Russian lawmaker’s body found in cement-filled barrel

The remains of city legislator Mikhail Pakhomov have been discovered a week after he was reported missing

Topics: GlobalPost, Russia, Organized Crime, kidnapping, Murder,

Russian lawmaker's body found in cement-filled barrelThis undated photo released Tuesday Feb. 19, 2013, by a Press Service of Lipetsk City Council, shows Russian lawmaker Mikhail Pakhomov who was found dead cemented in a barrel. (Credit: AP)
This article originally appeared on GlobalPost.

Global Post

The body of missing Russian lawmaker Mikhail Pakhomov was found in a cement-filled barrel.

According to the Associated Press, a former government official has been accused of ordering the lawmaker’s killing over $80 million worth of debt.

“It has been confirmed that the remains found in the area of the Obukhov village in the Noginsky district belong to Pakhomov. The nature of the wounds suggests that he was killed,” investigators said, reported The Moscow Times.

Pakhomov, 37, a member of the local legislature in Lipetsk, went missing last week, noted the AP. He was last seen Tuesday when he was pushed into a car outside a restaurant by three unidentified men.



Officials said they have detained several suspects and that Pakhomov’s body was found badly beaten inside the barrel of cement.

The Times also reported that the barrel was found inside the garage of a resident of the Noginsky district. The resident has not been identified.

Police said they arrested five people between the ages of 24 and 30 on Sunday who are believed to be involved. They face up to 15 years in prison on charges of kidnapping. Police have also opened a criminal case on charges of murder, which carries a sentence of up to life in prison.

More Related Stories

Featured Slide Shows

  • Share on Twitter
  • Share on Facebook
  • 1 of 10
  • Close
  • Fullscreen
  • Thumbnails

    Romance novels need a canon

    "Bet Me" by Jennifer Crusie

    A contemporary romantic comedy set to Elvis Costello and lots of luxurious and sinful sugary treats.   Read the whole essay.

    Romance novels need a canon

    "Welcome to Temptation" by Jennifer Crusie

    Another of Crusie's romantic comedies, this one in the shadow of an ostentatiously phallic water tower.   Read the whole essay.

    Romance novels need a canon

    "A Gentleman Undone" by Cecilia Grant

    A Regency romance with beautifully broken people and some seriously steamy sex.   Read the whole essay.

    Romance novels need a canon

    "Black Silk" by Judith Ivory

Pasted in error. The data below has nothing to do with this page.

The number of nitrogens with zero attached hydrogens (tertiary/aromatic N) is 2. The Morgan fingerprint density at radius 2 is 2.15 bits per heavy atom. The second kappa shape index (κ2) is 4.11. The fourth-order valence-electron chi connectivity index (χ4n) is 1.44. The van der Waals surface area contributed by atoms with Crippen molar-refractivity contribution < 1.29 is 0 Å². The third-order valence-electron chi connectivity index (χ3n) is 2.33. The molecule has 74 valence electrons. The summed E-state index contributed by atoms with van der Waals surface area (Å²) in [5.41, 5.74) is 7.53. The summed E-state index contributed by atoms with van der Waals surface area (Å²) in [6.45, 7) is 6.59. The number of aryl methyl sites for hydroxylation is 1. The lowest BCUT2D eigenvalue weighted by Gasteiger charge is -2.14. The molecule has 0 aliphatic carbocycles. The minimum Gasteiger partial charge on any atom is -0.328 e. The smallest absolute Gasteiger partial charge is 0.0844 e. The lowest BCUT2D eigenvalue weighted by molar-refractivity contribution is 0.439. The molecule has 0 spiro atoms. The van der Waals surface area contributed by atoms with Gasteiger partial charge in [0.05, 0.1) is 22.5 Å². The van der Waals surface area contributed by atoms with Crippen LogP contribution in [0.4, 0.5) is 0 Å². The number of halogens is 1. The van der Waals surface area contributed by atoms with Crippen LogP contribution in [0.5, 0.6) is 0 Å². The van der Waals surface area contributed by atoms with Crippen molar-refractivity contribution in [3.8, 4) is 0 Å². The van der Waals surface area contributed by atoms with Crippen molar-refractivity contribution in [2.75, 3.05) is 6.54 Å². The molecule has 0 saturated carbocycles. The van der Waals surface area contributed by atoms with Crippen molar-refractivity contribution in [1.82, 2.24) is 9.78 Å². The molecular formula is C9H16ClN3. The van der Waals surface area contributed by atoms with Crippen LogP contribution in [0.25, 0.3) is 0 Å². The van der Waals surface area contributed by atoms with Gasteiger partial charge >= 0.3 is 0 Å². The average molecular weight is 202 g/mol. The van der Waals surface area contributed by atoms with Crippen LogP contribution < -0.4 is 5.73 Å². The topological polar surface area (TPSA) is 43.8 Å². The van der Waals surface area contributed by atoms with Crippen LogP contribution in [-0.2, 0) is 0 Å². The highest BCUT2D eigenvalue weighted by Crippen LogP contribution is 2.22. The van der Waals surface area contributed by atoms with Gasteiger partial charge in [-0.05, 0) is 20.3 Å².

A beautifully written, exquisitely slow-building Regency; the plot is centered on a box with some very curious images, as Edward Gorey might say.   Read the whole essay.

    Romance novels need a canon

    "For My Lady's Heart" by Laura Kinsale

    A medieval romance, the period piece functions much like a dystopia, with the courageous lady and noble knight struggling to find happiness despite the authoritarian society.   Read the whole essay.

    Romance novels need a canon

    "Sweet Disorder" by Rose Lerner

    A Regency that uses the limitations on women of the time to good effect; the main character is poor and needs to sell her vote ... or rather her husband's vote. But to sell it, she needs to get a husband first ...   Read the whole essay.

    Romance novels need a canon

    "Frenemy of the People" by Nora Olsen

    Clarissa is sitting at an awards banquet when she suddenly realizes she likes pictures of Kimye for both Kim and Kanye and she is totally bi. So she texts to all her friends, "I am totally bi!" Drama and romance ensue ... but not quite with who she expects. I got an advanced copy of this YA lesbian romance, and I’d urge folks to reserve a copy; it’s a delight.   Read the whole essay.

    Romance novels need a canon

    "The Slightest Provocation" by Pam Rosenthal

    A separated couple works to reconcile against a background of political intrigue; sort of "His Gal Friday" as a spy novel set in the Regency.   Read the whole essay.

    Romance novels need a canon

    "Again" by Kathleen Gilles Seidel

    Set among workers on a period soap opera, it manages to be contemporary and historical both at the same time.   Read the whole essay.

  • Recent Slide Shows

Comments

0 Comments

Comment Preview

Your name will appear as username ( settings | log out )

You may use these HTML tags and attributes: <a href=""> <b> <em> <strong> <i> <blockquote>